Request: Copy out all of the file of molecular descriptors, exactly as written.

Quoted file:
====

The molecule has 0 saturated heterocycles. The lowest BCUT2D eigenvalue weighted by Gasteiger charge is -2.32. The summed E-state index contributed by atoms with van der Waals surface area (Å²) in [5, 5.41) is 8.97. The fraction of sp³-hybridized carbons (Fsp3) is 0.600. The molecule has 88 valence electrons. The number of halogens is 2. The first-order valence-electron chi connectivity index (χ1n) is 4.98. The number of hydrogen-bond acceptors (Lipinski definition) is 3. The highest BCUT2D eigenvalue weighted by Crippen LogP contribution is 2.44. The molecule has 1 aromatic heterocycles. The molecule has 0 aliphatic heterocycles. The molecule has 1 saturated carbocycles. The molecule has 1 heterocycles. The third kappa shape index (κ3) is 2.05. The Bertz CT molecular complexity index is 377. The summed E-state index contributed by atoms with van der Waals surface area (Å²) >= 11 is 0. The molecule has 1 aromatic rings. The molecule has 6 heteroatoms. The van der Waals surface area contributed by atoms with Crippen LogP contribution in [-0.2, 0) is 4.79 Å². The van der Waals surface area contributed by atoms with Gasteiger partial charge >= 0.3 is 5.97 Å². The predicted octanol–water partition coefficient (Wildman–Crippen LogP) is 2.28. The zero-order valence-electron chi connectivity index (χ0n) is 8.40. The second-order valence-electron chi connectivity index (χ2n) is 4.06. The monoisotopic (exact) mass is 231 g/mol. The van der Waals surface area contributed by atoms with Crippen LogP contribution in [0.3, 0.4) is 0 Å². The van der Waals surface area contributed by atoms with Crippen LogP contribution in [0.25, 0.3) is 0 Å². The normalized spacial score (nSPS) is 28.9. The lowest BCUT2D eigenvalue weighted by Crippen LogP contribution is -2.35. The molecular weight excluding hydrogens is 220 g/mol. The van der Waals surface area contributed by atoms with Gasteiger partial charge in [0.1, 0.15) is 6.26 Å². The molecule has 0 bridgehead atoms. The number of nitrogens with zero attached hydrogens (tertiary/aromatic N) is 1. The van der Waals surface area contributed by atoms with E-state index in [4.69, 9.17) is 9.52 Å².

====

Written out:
The molecule has 0 saturated heterocycles. The lowest BCUT2D eigenvalue weighted by Gasteiger charge is -2.32. The summed E-state index contributed by atoms with van der Waals surface area (Å²) in [5, 5.41) is 8.97. The fraction of sp³-hybridized carbons (Fsp3) is 0.600. The molecule has 88 valence electrons. The number of halogens is 2. The first-order valence-electron chi connectivity index (χ1n) is 4.98. The number of hydrogen-bond acceptors (Lipinski definition) is 3. The highest BCUT2D eigenvalue weighted by Crippen LogP contribution is 2.44. The molecule has 1 aromatic heterocycles. The molecule has 0 aliphatic heterocycles. The molecule has 1 saturated carbocycles. The molecule has 1 heterocycles. The third kappa shape index (κ3) is 2.05. The Bertz CT molecular complexity index is 377. The summed E-state index contributed by atoms with van der Waals surface area (Å²) >= 11 is 0. The molecule has 1 aromatic rings. The molecule has 6 heteroatoms. The van der Waals surface area contributed by atoms with Crippen LogP contribution in [-0.2, 0) is 4.79 Å². The van der Waals surface area contributed by atoms with Gasteiger partial charge >= 0.3 is 5.97 Å². The predicted octanol–water partition coefficient (Wildman–Crippen LogP) is 2.28. The zero-order valence-electron chi connectivity index (χ0n) is 8.40. The second-order valence-electron chi connectivity index (χ2n) is 4.06. The monoisotopic (exact) mass is 231 g/mol. The van der Waals surface area contributed by atoms with Crippen LogP contribution in [0.3, 0.4) is 0 Å². The van der Waals surface area contributed by atoms with Crippen LogP contribution in [0.25, 0.3) is 0 Å². The normalized spacial score (nSPS) is 28.9. The lowest BCUT2D eigenvalue weighted by Crippen LogP contribution is -2.35. The molecular weight excluding hydrogens is 220 g/mol. The van der Waals surface area contributed by atoms with Gasteiger partial charge in [0.1, 0.15) is 6.26 Å². The molecule has 0 bridgehead atoms. The number of nitrogens with zero attached hydrogens (tertiary/aromatic N) is 1. The van der Waals surface area contributed by atoms with E-state index in [4.69, 9.17) is 9.52 Å².